A beloved spring wildflower, the Trout-lily has mottled, shiny leaves that resemble the speckled back of a trout. It flowers in early spring with cheerful yellow, nodding flowers. Usually it forms colonies that contain many young, non-flowering individuals but populations with a high percentage of flowering individuals are not unusual. It becomes dormant in the summer.
Slow when grown from seeds, but nevertheless a wonderful species to have when spring arrives!
Lots of info (including other Erythronium spp.) is provided by Ian Young on his, now renown, Bulb log. There is hope for growing Erythronium from seeds, see it flowering, and even select wonderful clones!!!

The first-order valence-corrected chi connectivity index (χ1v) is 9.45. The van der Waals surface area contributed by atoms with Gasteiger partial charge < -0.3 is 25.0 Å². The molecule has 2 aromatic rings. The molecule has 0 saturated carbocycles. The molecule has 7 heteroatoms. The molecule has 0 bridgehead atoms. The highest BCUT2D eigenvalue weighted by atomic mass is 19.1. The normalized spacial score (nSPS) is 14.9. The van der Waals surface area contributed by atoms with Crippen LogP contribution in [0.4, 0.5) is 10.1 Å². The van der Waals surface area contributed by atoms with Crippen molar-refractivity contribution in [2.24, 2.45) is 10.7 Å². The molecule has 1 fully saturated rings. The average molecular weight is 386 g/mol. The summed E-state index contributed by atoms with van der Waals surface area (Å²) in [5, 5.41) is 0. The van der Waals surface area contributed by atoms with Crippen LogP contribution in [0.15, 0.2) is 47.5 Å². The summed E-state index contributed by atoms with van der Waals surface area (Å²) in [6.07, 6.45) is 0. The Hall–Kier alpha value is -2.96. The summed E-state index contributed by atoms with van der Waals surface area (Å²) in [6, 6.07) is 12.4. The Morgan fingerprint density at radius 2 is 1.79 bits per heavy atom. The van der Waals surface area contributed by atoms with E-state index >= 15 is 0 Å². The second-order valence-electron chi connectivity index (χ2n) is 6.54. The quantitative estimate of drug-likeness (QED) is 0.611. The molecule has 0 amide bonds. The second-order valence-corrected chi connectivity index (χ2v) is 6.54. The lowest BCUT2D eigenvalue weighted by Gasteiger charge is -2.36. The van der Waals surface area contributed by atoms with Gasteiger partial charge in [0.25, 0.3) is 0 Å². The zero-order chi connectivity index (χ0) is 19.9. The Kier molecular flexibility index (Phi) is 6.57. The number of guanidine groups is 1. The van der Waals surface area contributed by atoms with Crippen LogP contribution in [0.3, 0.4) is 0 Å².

Germination: the seeds are equipped with elaiosomes and are gathered by ants; very tricky to collect because by the time the capsules are mature the leaves had already vanished and the woodland floor looks completely different than in early spring. Like for most spring ephemerals, if not sown immediately (best), then the seeds need to be kept moist, allowing warm-cold-warm cycle for germination.